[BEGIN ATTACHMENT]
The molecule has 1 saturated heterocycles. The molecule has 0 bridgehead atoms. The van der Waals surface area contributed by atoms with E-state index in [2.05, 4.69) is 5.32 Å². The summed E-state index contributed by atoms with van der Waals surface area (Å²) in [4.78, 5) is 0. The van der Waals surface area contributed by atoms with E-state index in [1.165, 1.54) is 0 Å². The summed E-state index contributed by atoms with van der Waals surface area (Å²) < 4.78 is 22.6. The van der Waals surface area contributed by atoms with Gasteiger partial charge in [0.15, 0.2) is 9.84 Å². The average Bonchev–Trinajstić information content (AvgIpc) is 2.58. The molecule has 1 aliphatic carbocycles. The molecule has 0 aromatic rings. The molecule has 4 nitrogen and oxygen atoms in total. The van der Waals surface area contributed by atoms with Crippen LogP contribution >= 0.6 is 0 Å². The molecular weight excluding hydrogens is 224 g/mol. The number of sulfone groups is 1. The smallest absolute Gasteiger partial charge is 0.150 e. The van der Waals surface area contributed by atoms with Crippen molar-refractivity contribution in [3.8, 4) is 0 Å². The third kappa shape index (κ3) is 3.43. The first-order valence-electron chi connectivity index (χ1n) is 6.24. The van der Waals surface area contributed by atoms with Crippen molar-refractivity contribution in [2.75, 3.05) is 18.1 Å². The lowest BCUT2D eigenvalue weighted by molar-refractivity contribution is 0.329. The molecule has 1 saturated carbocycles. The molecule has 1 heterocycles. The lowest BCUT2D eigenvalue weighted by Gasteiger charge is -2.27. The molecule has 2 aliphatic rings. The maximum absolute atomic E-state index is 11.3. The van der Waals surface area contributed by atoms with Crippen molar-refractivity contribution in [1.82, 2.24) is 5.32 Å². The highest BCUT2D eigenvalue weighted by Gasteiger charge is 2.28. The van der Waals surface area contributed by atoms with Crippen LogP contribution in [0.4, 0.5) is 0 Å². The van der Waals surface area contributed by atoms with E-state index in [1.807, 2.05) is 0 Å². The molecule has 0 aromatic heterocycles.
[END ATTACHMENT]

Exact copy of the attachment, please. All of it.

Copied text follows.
The molecule has 1 saturated heterocycles. The molecule has 0 bridgehead atoms. The van der Waals surface area contributed by atoms with E-state index in [2.05, 4.69) is 5.32 Å². The summed E-state index contributed by atoms with van der Waals surface area (Å²) in [4.78, 5) is 0. The van der Waals surface area contributed by atoms with E-state index in [1.165, 1.54) is 0 Å². The summed E-state index contributed by atoms with van der Waals surface area (Å²) < 4.78 is 22.6. The van der Waals surface area contributed by atoms with Gasteiger partial charge in [0.15, 0.2) is 9.84 Å². The average Bonchev–Trinajstić information content (AvgIpc) is 2.58. The molecule has 1 aliphatic carbocycles. The molecule has 0 aromatic rings. The molecule has 4 nitrogen and oxygen atoms in total. The van der Waals surface area contributed by atoms with Crippen LogP contribution >= 0.6 is 0 Å². The molecular weight excluding hydrogens is 224 g/mol. The number of sulfone groups is 1. The smallest absolute Gasteiger partial charge is 0.150 e. The van der Waals surface area contributed by atoms with Crippen molar-refractivity contribution in [3.8, 4) is 0 Å². The third kappa shape index (κ3) is 3.43. The first-order valence-electron chi connectivity index (χ1n) is 6.24. The van der Waals surface area contributed by atoms with Crippen molar-refractivity contribution in [2.75, 3.05) is 18.1 Å². The lowest BCUT2D eigenvalue weighted by molar-refractivity contribution is 0.329. The molecule has 1 saturated carbocycles. The molecule has 1 heterocycles. The lowest BCUT2D eigenvalue weighted by Gasteiger charge is -2.27. The molecule has 2 aliphatic rings. The maximum absolute atomic E-state index is 11.3. The van der Waals surface area contributed by atoms with Crippen molar-refractivity contribution in [1.82, 2.24) is 5.32 Å². The highest BCUT2D eigenvalue weighted by Gasteiger charge is 2.28. The van der Waals surface area contributed by atoms with Crippen LogP contribution in [0.4, 0.5) is 0 Å². The van der Waals surface area contributed by atoms with E-state index in [1.807, 2.05) is 0 Å². The molecule has 0 aromatic heterocycles.